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New Cathay: Contemporary Chinese Poetry

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New Cathay: Contemporary Chinese Poetry Edited by Ming Di

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New Cathay: Contemporary Chinese Poetry
Ming Di
Photo by Xu Xiaohe

$19.95 Paperback
ISBN: 978-1-936797-24-0
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Co-published with The Harriet Monroe Poetry Institute

The most up-to-date anthology of contemporary Chinese poetry, translated by American poets and edited by the executive editor of the bilingual literary journal Poetry East West. Showcasing the achievement of Chinese poetry in the last twenty years, a time of tremendous literary ferment, this collection focuses on a diversity of exciting poets from the mainland, highlighting Duo Duo (laureate of the 2010 Neustadt International Prize for Literature) and Liao Yiwu (recipient of 2012 Peace Prize of the German Book Trade organization) along with not yet well-known but brilliant poets such as Zang Di and Xiao Kaiyu and younger poets Jiang Tao and Lü Yue. The anthology includes interviews with the poets and a fascinating survey of their opinions on “Ten Favorite Chinese poets” and “Ten Best-Known Western poets in China.”

Featured poets: Duo Duo, Wang Xiaoni, Bai Hua, Zhang Shuguang, Sun Wenbo, Wang Jiaxin, Liao Yiwu, Song Lin, Xiao Kaiyu, Lü De’an, Feng Yan, Yang Xiaobin, Zang Di, Ya Shi, Mai Mang, Lan Lan, Jiang Tao, Jiang Hao, Lü Yue, Hu Xudong, Yi Lai, Jiang Li, Zheng Xiaoqiong, Qiu Qixuan, and Li Shumin.

With translations by Neil Aitken, Katie Farris, Ming Di, Christopher Lupke, Tony Barnstone, Afaa Weaver, Jonathan Stalling, Nick Admussen, Eleanor Goodman, Ao Wang, Dian Li, Kerry Shawn Keys, Jennifer Kronovet, Elizabeth Reitzell, and Cody Reese.
I have long awaited such a rich and vibrant anthology as New Cathay, a generous sampling of contemporary Chinese poetry (1990-2012) which has evolved from drastic social and political change and now thrives like a great tree grown out of the dawn of the modern era, through the Mao years and the tumultuous Cultural Revolution, and into the complex, variegated structures of China today. The poems represent a poetic culture exploring anew its own ancient literature as well as the modern and contemporary poetry of Europe and the Americas. An engaging preface by editor-translator Ming Di and interviews with the poets frame translations that render not only the gist and pith but also the spirit and emotional tone of the originals, which together affirm poet Qiu Qixuan’s insight: “Love will not end / It only starts, and starts again.”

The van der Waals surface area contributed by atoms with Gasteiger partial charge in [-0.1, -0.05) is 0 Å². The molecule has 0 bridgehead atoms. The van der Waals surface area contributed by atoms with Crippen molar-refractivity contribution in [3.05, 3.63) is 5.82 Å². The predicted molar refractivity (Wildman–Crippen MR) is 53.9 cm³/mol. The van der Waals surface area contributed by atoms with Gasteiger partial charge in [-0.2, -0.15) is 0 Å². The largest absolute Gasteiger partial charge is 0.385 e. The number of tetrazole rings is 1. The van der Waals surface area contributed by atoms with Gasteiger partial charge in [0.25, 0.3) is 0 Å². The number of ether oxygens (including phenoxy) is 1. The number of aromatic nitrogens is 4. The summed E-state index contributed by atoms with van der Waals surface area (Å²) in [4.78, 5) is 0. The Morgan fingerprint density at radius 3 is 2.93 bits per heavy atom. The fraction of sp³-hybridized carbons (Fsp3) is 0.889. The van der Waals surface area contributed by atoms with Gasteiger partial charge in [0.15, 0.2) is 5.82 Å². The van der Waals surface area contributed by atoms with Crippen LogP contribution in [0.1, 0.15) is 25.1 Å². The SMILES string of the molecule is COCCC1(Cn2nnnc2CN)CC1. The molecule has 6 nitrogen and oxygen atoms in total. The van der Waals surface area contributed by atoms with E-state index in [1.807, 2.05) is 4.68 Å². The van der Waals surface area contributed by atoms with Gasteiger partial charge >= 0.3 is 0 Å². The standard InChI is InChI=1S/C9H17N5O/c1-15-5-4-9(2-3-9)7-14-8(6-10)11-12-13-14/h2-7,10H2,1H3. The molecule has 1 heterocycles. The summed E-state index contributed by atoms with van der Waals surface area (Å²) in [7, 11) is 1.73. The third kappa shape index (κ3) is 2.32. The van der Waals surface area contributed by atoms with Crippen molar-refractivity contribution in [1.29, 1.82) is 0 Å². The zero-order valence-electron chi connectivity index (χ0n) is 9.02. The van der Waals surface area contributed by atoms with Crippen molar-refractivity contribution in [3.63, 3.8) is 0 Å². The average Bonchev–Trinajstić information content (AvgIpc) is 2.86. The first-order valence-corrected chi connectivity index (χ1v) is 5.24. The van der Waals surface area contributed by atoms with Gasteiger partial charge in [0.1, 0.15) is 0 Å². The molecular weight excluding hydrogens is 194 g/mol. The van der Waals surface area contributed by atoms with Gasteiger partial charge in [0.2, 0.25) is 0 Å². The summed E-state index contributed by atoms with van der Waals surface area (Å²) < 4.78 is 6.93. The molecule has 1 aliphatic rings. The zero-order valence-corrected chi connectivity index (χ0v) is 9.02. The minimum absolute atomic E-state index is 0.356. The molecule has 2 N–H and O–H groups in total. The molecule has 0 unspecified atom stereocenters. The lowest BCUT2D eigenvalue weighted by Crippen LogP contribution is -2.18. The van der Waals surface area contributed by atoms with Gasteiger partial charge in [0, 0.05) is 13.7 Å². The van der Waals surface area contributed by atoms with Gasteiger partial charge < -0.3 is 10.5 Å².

— William O’Daly, poet, translator, and editor
This is not just another anthology of contemporary Chinese poetry. Ming Di and her outstanding team of poets, critics, and translators here introduce the Anglophone reader to the distinctive, complex, and highly sophisticated landscape of recent Chinese poetry. No longer the Misty (or post-Misty) oppositional poetry that depended perhaps too fully on Western forms and modes, the “New Poetry” of what Ming Di calls the “Silver Age” is characterized by a highly original syncretism— at once classically inspired and au courant, at once familiar with Baudelaire and Rimbaud and yet rooted in contemporary Chinese thought and culture. Ming Di’s superb Preface provides the necessary historical background for this New New Poetry, and her introductions are remarkable not only for the information they provide but for an unusual candor: the editor does not claim each of her twenty-five poets is equally successful. The interviews at the back of the book bear this out: the poets speak candidly about their relationships to earlier movements, Western influences, critical theory today, and the state of the art. No one interested in poetry can fail to be charmed and intrigued by the exciting, wide-ranging, and yet always uniquely “Chinese” poetry presented in these pages.
— Marjorie Perloff


“With its carefully-selected range of poets and choice of contents, New Cathay is an up-to-date and exciting take on Chinese contemporary poetry. …it stands on its own as a literary anthology of Chinese contemporary poets, and allows us to review the diversity of Chinese contemporary poetry in terms of poetic style and subject.” — Jennifer Wong, The Asian Review of Books